There is a clear / white threaded in drain plug on many of those on the very top in the center low spot where the oil enters the pan. This way when you are dumpingt it, moving it, etc. you don't slop oil all over.

Well, he forgot to take the plug out of the TOP of the catch pan and he pulled the drain plug out of the truck engine oil pan and WHALLA........Oil running everywhere BUT inside the catch pan. What a mess.......Then it turned out the catch pan was full anyway and so he would have gotten the same mess had he actually pulled the plug from the top of the catch pan.

Do you think it ever occured to him to put the drain plug back into the truck oil pan as Oil was running like a freaking pond all over the floor? When I asked him, his response was perfect. He said "Well, I didn't want to get any of the nasty oil on me or my shoes so I just left it." He let the entire oil pan empty all over the floor, while he kept backing away from the growing puddle and stared in amazement at "his accomplishment".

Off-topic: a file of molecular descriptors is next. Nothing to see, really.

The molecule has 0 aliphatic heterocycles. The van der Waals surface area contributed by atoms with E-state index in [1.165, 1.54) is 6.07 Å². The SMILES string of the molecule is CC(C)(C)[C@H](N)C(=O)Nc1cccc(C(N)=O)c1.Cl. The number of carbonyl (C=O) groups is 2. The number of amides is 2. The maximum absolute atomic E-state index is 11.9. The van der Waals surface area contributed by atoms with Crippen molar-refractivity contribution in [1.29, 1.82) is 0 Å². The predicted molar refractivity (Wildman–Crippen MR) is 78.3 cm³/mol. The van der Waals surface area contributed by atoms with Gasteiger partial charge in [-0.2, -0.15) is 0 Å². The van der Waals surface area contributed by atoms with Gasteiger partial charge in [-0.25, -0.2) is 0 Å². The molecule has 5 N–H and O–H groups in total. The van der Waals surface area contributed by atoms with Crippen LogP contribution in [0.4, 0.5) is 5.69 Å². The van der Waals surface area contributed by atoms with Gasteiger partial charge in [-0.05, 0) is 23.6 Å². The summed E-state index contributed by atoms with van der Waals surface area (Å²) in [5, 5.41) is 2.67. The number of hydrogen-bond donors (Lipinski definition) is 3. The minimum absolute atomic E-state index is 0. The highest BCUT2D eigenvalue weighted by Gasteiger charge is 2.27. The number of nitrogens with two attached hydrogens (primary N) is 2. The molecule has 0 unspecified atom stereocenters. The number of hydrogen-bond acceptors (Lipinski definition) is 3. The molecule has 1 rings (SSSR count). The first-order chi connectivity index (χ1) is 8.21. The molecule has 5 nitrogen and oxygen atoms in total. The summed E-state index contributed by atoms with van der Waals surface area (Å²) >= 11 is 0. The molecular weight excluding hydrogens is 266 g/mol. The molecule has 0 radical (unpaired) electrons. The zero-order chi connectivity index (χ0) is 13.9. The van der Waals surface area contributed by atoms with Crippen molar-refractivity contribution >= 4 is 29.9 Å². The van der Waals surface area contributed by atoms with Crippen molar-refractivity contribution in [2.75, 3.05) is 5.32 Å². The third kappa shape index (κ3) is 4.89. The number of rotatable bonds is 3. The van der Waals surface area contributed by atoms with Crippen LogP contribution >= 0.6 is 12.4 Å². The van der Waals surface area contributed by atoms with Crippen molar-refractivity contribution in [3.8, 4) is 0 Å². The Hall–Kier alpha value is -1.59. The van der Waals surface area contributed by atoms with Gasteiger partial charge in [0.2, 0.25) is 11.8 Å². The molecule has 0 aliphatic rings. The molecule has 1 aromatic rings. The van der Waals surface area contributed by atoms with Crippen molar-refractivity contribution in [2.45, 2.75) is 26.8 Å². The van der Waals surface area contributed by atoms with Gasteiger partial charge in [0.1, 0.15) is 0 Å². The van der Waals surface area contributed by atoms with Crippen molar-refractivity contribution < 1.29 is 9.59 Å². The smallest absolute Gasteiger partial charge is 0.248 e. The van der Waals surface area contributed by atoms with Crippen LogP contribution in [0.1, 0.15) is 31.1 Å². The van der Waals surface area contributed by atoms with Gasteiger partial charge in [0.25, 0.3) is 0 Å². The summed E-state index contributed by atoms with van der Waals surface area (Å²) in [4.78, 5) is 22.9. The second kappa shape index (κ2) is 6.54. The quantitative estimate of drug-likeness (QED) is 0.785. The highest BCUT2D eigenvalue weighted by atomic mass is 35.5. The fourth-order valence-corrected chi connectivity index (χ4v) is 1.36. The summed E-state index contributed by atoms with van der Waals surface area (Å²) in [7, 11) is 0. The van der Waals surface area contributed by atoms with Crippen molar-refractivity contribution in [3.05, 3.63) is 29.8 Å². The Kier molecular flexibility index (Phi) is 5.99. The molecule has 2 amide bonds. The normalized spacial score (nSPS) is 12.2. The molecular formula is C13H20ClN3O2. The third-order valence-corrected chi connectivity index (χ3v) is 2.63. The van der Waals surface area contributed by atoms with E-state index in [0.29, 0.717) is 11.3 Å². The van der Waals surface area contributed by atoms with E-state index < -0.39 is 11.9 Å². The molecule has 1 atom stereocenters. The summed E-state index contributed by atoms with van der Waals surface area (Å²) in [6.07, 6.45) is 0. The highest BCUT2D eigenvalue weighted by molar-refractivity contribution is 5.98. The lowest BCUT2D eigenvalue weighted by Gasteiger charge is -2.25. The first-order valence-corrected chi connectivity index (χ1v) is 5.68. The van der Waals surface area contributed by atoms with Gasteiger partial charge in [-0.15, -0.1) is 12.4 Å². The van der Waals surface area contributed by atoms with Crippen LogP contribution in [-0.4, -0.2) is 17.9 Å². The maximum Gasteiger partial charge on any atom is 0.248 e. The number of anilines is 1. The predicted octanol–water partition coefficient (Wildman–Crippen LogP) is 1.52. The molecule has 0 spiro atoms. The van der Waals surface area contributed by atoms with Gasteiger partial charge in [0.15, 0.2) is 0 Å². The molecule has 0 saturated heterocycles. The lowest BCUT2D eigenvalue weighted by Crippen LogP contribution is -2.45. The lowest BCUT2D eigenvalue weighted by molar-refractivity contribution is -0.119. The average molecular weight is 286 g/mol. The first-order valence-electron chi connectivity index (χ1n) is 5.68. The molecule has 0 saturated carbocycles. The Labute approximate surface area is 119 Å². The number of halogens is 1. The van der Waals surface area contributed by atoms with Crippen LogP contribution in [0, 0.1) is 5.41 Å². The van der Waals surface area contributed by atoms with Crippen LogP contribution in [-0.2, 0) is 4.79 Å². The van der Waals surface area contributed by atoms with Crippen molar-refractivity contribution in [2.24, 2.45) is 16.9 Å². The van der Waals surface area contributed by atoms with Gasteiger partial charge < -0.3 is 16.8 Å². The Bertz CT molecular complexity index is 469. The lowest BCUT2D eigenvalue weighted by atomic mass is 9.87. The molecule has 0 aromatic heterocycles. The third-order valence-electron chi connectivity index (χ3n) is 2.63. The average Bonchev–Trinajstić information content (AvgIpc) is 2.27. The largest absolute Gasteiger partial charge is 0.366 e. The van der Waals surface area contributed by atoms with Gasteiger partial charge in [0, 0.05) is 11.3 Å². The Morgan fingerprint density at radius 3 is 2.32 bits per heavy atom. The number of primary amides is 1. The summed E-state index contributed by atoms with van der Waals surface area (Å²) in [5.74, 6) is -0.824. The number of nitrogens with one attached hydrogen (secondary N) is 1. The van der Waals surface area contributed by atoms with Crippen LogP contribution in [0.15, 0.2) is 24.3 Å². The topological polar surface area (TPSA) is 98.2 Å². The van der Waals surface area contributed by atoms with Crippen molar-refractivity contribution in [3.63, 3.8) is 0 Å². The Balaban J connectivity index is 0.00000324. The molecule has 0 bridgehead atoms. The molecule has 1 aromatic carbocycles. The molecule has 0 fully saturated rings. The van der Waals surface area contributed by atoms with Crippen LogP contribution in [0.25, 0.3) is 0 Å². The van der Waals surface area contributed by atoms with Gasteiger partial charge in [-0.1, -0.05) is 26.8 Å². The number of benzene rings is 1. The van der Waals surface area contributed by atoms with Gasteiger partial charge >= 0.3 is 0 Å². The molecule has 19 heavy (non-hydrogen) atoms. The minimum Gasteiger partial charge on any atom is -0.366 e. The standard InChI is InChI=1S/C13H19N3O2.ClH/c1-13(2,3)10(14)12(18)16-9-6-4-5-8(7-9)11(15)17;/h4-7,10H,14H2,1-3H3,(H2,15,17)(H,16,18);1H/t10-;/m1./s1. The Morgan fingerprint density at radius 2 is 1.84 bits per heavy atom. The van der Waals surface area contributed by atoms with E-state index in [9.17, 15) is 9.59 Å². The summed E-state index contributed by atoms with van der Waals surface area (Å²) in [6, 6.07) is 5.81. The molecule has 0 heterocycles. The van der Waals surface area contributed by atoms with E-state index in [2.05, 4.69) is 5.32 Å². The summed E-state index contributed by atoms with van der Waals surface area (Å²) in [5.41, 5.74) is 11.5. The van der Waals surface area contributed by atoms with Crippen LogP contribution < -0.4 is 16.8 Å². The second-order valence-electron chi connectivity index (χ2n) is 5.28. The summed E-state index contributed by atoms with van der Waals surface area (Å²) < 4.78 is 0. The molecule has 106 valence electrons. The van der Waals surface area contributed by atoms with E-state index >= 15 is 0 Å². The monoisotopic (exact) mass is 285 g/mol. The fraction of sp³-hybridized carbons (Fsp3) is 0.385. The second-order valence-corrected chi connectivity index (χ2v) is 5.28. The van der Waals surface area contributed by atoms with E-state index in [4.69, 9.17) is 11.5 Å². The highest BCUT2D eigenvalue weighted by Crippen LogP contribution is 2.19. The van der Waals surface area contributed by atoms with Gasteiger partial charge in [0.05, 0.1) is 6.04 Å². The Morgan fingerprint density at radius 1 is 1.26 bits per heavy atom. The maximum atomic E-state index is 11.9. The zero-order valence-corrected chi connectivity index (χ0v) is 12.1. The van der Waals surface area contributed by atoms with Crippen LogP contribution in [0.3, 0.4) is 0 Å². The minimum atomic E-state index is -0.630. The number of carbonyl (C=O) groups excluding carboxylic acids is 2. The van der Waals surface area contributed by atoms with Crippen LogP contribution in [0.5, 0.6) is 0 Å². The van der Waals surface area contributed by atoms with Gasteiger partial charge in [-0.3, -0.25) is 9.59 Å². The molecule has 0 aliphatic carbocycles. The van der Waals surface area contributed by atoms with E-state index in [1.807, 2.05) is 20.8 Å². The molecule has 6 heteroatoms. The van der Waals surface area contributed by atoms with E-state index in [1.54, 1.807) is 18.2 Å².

Of course, the reason the drain plug was in the top of the catch pan was because the pan was full......

I asked him, "Didn't the pan seem heavy when you picked it up and slid it under the truck?". Of course, his reply continued his complete lack of fundamental common sense. He said "Well, yea it felt heavy but I just thought it was made out of real heavy plastic".........

Of course the sloshing oil inside the pan when he moved it failed to trigger his " Hmmmm, maybe I need to do something else before I pull the trucks drain plug and dump 3 gallons of dirty oil all over the nice clean race shop floor......."